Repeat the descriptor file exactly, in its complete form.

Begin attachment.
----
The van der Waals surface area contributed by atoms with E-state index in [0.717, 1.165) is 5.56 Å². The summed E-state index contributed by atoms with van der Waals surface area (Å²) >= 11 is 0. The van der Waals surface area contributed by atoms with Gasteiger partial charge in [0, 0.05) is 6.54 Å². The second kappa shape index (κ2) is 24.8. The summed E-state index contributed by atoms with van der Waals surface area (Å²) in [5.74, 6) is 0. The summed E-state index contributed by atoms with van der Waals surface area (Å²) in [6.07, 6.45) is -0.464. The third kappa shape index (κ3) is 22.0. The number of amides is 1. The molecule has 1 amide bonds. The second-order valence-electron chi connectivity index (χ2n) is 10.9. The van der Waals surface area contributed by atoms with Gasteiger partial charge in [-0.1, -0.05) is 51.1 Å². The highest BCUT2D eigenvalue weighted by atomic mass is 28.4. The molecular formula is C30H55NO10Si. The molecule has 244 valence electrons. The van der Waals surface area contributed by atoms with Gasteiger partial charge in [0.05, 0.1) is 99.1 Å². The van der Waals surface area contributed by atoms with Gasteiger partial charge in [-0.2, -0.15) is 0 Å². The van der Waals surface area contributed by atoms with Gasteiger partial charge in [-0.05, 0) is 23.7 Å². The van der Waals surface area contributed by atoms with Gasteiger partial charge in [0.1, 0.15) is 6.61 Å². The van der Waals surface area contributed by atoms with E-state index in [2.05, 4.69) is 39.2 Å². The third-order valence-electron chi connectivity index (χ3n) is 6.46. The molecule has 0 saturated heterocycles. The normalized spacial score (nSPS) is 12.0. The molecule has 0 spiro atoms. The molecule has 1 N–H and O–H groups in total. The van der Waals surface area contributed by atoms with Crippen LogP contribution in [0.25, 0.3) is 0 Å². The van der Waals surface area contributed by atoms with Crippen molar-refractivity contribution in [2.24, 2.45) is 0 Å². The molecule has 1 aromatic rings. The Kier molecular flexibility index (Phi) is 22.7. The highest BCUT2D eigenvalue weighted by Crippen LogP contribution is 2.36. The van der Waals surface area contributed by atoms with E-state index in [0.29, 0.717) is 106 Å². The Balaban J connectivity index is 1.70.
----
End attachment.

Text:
The van der Waals surface area contributed by atoms with E-state index in [0.717, 1.165) is 5.56 Å². The summed E-state index contributed by atoms with van der Waals surface area (Å²) >= 11 is 0. The van der Waals surface area contributed by atoms with Gasteiger partial charge in [0, 0.05) is 6.54 Å². The second kappa shape index (κ2) is 24.8. The summed E-state index contributed by atoms with van der Waals surface area (Å²) in [5.74, 6) is 0. The summed E-state index contributed by atoms with van der Waals surface area (Å²) in [6.07, 6.45) is -0.464. The third kappa shape index (κ3) is 22.0. The number of amides is 1. The molecule has 1 amide bonds. The second-order valence-electron chi connectivity index (χ2n) is 10.9. The van der Waals surface area contributed by atoms with Gasteiger partial charge in [-0.1, -0.05) is 51.1 Å². The highest BCUT2D eigenvalue weighted by atomic mass is 28.4. The molecular formula is C30H55NO10Si. The molecule has 244 valence electrons. The van der Waals surface area contributed by atoms with Gasteiger partial charge in [0.05, 0.1) is 99.1 Å². The van der Waals surface area contributed by atoms with Gasteiger partial charge in [-0.2, -0.15) is 0 Å². The van der Waals surface area contributed by atoms with Gasteiger partial charge in [-0.05, 0) is 23.7 Å². The van der Waals surface area contributed by atoms with Gasteiger partial charge in [0.1, 0.15) is 6.61 Å². The van der Waals surface area contributed by atoms with E-state index in [2.05, 4.69) is 39.2 Å². The third-order valence-electron chi connectivity index (χ3n) is 6.46. The molecule has 0 saturated heterocycles. The normalized spacial score (nSPS) is 12.0. The molecule has 0 spiro atoms. The molecule has 1 N–H and O–H groups in total. The van der Waals surface area contributed by atoms with Crippen LogP contribution in [0.25, 0.3) is 0 Å². The van der Waals surface area contributed by atoms with Crippen molar-refractivity contribution in [2.24, 2.45) is 0 Å². The molecule has 1 aromatic rings. The Kier molecular flexibility index (Phi) is 22.7. The highest BCUT2D eigenvalue weighted by Crippen LogP contribution is 2.36. The van der Waals surface area contributed by atoms with E-state index in [0.29, 0.717) is 106 Å². The Balaban J connectivity index is 1.70.